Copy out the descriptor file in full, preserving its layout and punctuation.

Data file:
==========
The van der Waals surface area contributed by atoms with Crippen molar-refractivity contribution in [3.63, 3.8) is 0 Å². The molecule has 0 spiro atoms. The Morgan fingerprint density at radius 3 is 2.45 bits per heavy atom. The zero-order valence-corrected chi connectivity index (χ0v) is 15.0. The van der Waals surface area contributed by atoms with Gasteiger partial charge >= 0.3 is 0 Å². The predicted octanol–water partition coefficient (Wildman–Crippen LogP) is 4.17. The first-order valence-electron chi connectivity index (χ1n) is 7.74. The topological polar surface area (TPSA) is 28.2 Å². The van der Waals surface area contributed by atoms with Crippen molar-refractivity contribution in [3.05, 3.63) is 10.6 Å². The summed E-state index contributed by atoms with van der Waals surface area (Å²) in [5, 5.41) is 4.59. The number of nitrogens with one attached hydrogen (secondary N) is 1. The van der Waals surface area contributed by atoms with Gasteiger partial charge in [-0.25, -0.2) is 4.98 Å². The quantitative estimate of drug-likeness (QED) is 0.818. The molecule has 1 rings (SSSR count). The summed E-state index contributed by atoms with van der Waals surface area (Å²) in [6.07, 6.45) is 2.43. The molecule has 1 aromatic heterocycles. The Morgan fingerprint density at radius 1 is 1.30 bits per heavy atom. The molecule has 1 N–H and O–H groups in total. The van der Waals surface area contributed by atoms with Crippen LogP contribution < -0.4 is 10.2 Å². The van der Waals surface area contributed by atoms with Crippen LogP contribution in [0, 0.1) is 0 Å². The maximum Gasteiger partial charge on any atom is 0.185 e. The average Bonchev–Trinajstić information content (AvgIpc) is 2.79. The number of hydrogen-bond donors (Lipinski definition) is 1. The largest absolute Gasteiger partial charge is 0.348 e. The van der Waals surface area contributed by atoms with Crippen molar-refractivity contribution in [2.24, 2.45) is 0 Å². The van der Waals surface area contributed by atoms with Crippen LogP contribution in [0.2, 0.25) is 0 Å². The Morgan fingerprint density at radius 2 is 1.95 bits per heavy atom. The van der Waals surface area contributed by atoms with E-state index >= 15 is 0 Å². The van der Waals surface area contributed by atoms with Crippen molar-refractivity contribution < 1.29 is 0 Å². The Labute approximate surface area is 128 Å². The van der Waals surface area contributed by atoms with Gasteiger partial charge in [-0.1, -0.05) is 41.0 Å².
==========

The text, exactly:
The van der Waals surface area contributed by atoms with Crippen molar-refractivity contribution in [3.63, 3.8) is 0 Å². The molecule has 0 spiro atoms. The Morgan fingerprint density at radius 3 is 2.45 bits per heavy atom. The zero-order valence-corrected chi connectivity index (χ0v) is 15.0. The van der Waals surface area contributed by atoms with Gasteiger partial charge >= 0.3 is 0 Å². The predicted octanol–water partition coefficient (Wildman–Crippen LogP) is 4.17. The first-order valence-electron chi connectivity index (χ1n) is 7.74. The topological polar surface area (TPSA) is 28.2 Å². The van der Waals surface area contributed by atoms with Crippen molar-refractivity contribution in [3.05, 3.63) is 10.6 Å². The summed E-state index contributed by atoms with van der Waals surface area (Å²) in [5, 5.41) is 4.59. The number of nitrogens with one attached hydrogen (secondary N) is 1. The van der Waals surface area contributed by atoms with Gasteiger partial charge in [-0.25, -0.2) is 4.98 Å². The quantitative estimate of drug-likeness (QED) is 0.818. The molecule has 1 rings (SSSR count). The summed E-state index contributed by atoms with van der Waals surface area (Å²) in [6.07, 6.45) is 2.43. The molecule has 1 aromatic heterocycles. The Morgan fingerprint density at radius 1 is 1.30 bits per heavy atom. The molecule has 1 N–H and O–H groups in total. The van der Waals surface area contributed by atoms with Crippen LogP contribution < -0.4 is 10.2 Å². The van der Waals surface area contributed by atoms with Crippen LogP contribution in [0, 0.1) is 0 Å². The maximum Gasteiger partial charge on any atom is 0.185 e. The average Bonchev–Trinajstić information content (AvgIpc) is 2.79. The number of hydrogen-bond donors (Lipinski definition) is 1. The largest absolute Gasteiger partial charge is 0.348 e. The van der Waals surface area contributed by atoms with Crippen molar-refractivity contribution in [2.24, 2.45) is 0 Å². The van der Waals surface area contributed by atoms with Crippen LogP contribution in [0.2, 0.25) is 0 Å². The Morgan fingerprint density at radius 2 is 1.95 bits per heavy atom. The van der Waals surface area contributed by atoms with E-state index >= 15 is 0 Å². The van der Waals surface area contributed by atoms with Crippen molar-refractivity contribution < 1.29 is 0 Å². The Labute approximate surface area is 128 Å². The van der Waals surface area contributed by atoms with Gasteiger partial charge in [-0.1, -0.05) is 41.0 Å².